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3 Dead, Over 200 Injured as 6.1 Magnitude Quake Hits Japan’s Osaka

Japan PM Shinzo Abe said the government was assessing damage and that its top priority was the safety of residents.

Updated
Environment
4 min read
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A magnitude 6.1 earthquake shook Osaka, Japan's second-biggest metropolis, early on Monday morning, killing three people, halting factory lines in a key industrial area and bursting water mains, government officials and broadcaster NHK said.

No tsunami warning was issued. Prime Minister Shinzo Abe said authorities were assessing damage and that its top priority was the safety of residents.

Japanese media including public broadcaster NHK said collapsing walls had killed an 80-year-old man and a 9-year-old girl, and that another man in his 80s was killed after being crushed by a toppling bookcase.

Live footage showed burst water mains and a house on fire after the quake hit Japan's second-biggest metropolis just before 8 am (2300 GMT Sunday) as commuters were heading to work.

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Prime Minister Shinzo Abe said the government was assessing damage and that its top priority was the safety of residents.

The epicentre of the earthquake was just north of Osaka city, said the Japan Meteorological Agency, which originally put the magnitude at 5.9 but later raised it to 6.1.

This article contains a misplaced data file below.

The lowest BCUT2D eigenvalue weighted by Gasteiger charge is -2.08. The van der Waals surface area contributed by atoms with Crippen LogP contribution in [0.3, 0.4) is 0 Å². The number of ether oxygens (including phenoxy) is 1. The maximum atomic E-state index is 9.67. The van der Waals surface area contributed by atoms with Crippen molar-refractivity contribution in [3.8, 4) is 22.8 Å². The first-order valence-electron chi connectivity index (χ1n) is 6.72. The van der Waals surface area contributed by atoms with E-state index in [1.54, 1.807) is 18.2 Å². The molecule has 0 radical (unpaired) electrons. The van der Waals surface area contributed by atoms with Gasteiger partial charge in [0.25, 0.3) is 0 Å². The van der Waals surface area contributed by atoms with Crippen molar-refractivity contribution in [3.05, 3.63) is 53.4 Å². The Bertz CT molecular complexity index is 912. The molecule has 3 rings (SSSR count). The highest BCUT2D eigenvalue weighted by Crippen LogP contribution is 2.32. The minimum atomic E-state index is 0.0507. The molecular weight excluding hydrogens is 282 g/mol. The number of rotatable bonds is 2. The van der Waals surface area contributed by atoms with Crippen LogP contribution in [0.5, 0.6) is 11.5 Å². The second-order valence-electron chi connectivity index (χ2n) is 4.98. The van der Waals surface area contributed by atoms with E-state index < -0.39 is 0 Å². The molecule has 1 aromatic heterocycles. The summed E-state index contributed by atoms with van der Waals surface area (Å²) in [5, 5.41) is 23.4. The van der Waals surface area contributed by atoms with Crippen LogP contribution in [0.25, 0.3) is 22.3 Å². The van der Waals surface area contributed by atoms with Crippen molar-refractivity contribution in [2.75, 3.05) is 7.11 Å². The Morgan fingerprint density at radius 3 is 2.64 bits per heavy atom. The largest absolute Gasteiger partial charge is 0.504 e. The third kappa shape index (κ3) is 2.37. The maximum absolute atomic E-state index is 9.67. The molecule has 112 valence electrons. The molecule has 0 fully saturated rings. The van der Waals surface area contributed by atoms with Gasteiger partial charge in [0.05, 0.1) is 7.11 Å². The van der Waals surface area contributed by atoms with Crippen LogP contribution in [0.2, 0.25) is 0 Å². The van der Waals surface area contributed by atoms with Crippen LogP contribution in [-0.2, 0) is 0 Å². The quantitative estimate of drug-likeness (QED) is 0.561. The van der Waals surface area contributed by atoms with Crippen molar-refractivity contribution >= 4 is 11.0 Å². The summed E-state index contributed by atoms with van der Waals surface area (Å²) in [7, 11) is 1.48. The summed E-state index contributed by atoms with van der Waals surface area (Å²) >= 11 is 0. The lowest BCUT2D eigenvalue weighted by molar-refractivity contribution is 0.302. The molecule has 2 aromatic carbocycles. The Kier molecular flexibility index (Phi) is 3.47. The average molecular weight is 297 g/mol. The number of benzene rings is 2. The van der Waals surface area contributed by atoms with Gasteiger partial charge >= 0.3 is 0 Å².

The quake struck an important industrial area of central Japan. Osaka-based Panasonic said it was halting production at two of its plants – one that produces lighting devices and another for projectors.

Daihatsu Motor Co, an Osaka-based unit of Toyota Motor Corp , said it had suspended production at its factories in Osaka and Kyoto while they check for damage.

Japanese media including public broadcaster NHK said collapsing walls had killed an 80-year-old man and a 9-year-old girl, and that another man in his 80s was killed after being crushed by a toppling bookcase.

The government confirmed two of the deaths.

"We were sleeping and it woke us up abruptly," said Kate Kilpatrick, 19, who was staying in a hotel in Osaka when the quake hit.

"It was so terrifying because this is my first earthquake. I thought it was a nightmare because I was so confused. The whole world was aggressively shaking," she said.

Kilpatrick, visiting Japan for the first time from the United States, said alarms went off almost immediately in the hotel and a loudspeaker told guests to stay away from windows.

Osaka prefecture, which includes the city and surrounding areas, has a population of 8.8 million.

No irregularities were detected at the Mihama, Takahama and Ohi nuclear plants to the north of Osaka, Kansai Electric Power said. More than 170,000 households in Osaka and neighbouring Hyogo prefecture lost power temporarily but it was restored within two hours, the utility said.

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Kansai Electric Power said no irregularities had been detected at the Mihama, Takahama and Ohi nuclear plants after the quake. Kansai also said more than 1,70,000 households were without power in Osaka and neighbouring Hyogo prefecture.

Sharp Corp said its directly owned plants in the area were operating as usual, but a joint venture plant with parent Hon Hai Precision Industry said it had halted operations for safety checks.

Honda Motor Co. said production in Suzuka, in nearby Mie prefecture, was halted for checks but no problems were found and operations were back to normal.

A massive magnitude 9.0 quake hit northeastern Japan on 11 March, 2011, triggering a huge tsunami that killed some 18,000 people and triggered the world's worst nuclear disaster in a quarter of a century at Tokyo Electric Power's Fukushima Daiichi nuclear plant.

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